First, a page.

The default view for looking at packet details is called the Decode Window.
The decode window is a deconstructed view of the capture file. By default, the first packet in the capture file is highlighted in the top frame. To load other packets within the capture file, click their corresponding row. The vertical scroll bar can be used to scroll through the entire list of packets. Note that CloudShark will load 400,000 packets at a time. Use a display filter or the navigation slider described below to load other packets from the capture file.
The middle frame shows a collapsed view of the various layers of the currently selected packet. The hardware layers are listed first, and then the Data Link and Networking layers, and finally the protocol itself. The bottom frame shows the hexadecimal contents of the packet.
When a layer in the middle pane is selected, the data representing that layer will be highlighted in the bottom pane. Individual fields within this layer can be selected further, which reduces the corresponding selection in the bottom pane.
Directly Linking to Capture Files
Capture files can be linked to directly using their CloudShark URL. The URL can be obtained from the address bar in the browser, or from the Sharing tab in the capture file’s info pop-up.
Capture files will only be visible to other CloudShark users and guests if the proper permissions are enabled. Please see the section on sharing capture files for more information.
CloudShark supports display filters and provides a filter box in the top right corner of the decoder window for this purpose. Display filters can be applied to help identify packets containing specific addresses, ports, protocols, applications, etc. in the capture file.
For example, the following filter displays only ARP and ICMP packets:
arp and icmp
To limit the display to only packets 100 through 499, enter:
frame.number>=100 and frame.number<500
CloudShark supports the same exact filter syntax as Wireshark. See this page for more information on display filter formats and examples.
Display filters can also be appended to the capture file URL as query strings.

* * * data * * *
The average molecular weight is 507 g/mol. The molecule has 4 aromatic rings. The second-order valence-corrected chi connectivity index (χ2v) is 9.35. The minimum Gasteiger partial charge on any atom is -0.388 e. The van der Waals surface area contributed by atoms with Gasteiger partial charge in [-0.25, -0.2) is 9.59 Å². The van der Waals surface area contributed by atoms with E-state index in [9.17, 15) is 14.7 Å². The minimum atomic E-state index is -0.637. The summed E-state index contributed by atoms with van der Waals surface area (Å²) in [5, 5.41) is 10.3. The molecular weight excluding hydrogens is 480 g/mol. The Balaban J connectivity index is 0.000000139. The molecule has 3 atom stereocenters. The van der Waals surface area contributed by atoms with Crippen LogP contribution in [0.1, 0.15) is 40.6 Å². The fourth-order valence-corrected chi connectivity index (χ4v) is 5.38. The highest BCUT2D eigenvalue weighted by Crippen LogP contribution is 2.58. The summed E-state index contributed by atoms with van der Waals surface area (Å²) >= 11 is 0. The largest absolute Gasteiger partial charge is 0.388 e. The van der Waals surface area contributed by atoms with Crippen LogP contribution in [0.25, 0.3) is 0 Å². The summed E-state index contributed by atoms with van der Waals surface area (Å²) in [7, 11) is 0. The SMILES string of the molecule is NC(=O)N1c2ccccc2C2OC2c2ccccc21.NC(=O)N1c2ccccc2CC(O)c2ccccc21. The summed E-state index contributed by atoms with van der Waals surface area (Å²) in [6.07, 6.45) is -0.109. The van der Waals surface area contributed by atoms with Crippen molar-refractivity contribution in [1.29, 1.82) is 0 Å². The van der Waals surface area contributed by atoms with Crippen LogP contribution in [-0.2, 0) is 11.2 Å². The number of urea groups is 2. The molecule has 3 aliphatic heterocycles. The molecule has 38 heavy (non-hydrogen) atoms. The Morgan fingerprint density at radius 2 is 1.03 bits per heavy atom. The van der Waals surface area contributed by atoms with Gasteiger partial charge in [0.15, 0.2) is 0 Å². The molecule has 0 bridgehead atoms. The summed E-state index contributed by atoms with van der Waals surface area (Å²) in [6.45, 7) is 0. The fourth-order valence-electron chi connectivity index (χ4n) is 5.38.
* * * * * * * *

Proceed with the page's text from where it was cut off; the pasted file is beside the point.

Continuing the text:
This allows capture files to be shared with a display filter automatically
applied. For example, to display only FTP packets within a capture file, simply
append the string
?filter=ftp to the URL.
When building URLs, be sure to properly encode them using something like
String and Hex Search Using Display Filters
CloudShark’s decoder window supports all standard Wireshark display filters. There are many different filters that can be used to search for packets containing certain IP addresses, source or destination ports, protocols, etc.
One particularly useful filter that can be used to find packets containing
arbitrary strings or hex data is the
frame contains filter.
For example, to find all packets containing the ascii string “google”, apply this display filter (search strings are case sensitive):
frame contains "google"
Note that DNS records use various separators in place of literal dots “.”. As
a result, to ensure that DNS packets appear when searching for domain names,
frame contains “google” should be used instead of
To search for a hex string the filter must include colons and omit the double quotes:
frame contains b0:75:0c
There are other variations of the
frame contains filter that
can be used to narrow the search down even more to specific parts of each frame:
eth contains b0:75:0c
tcp contains "Bob Smith"
Multiple display filters can be concatenated using logical operators. This is helpful when searching for packets of a specific protocol type containing certain strings. For example, to search only http or dns packets containing a text string, apply display filters like this:
http and frame contains "Bob Smith"
For more advanced search strings, the filter
frame matches [regexp] can also
be used with any regular expression.
CloudShark includes a navigation tool in the header which displays a basic graph of the captured network traffic in packets per second. This tool allows the user to zoom in on specific parts of the capture file by dragging the sliders left and right through the graph.
With this tool a user can focus on specific points of interest in the file, such as points where there is a spike or dip in traffic. Note that this feature can also be used in conjunction with the display filter feature to drill down and quickly identify specific packets occurring within a certain portion of the capture file.
CloudShark’s decoder window includes a number of useful analysis tools which c an be accessed by clicking the Analysis Tools button in the top right corner of the toolbar.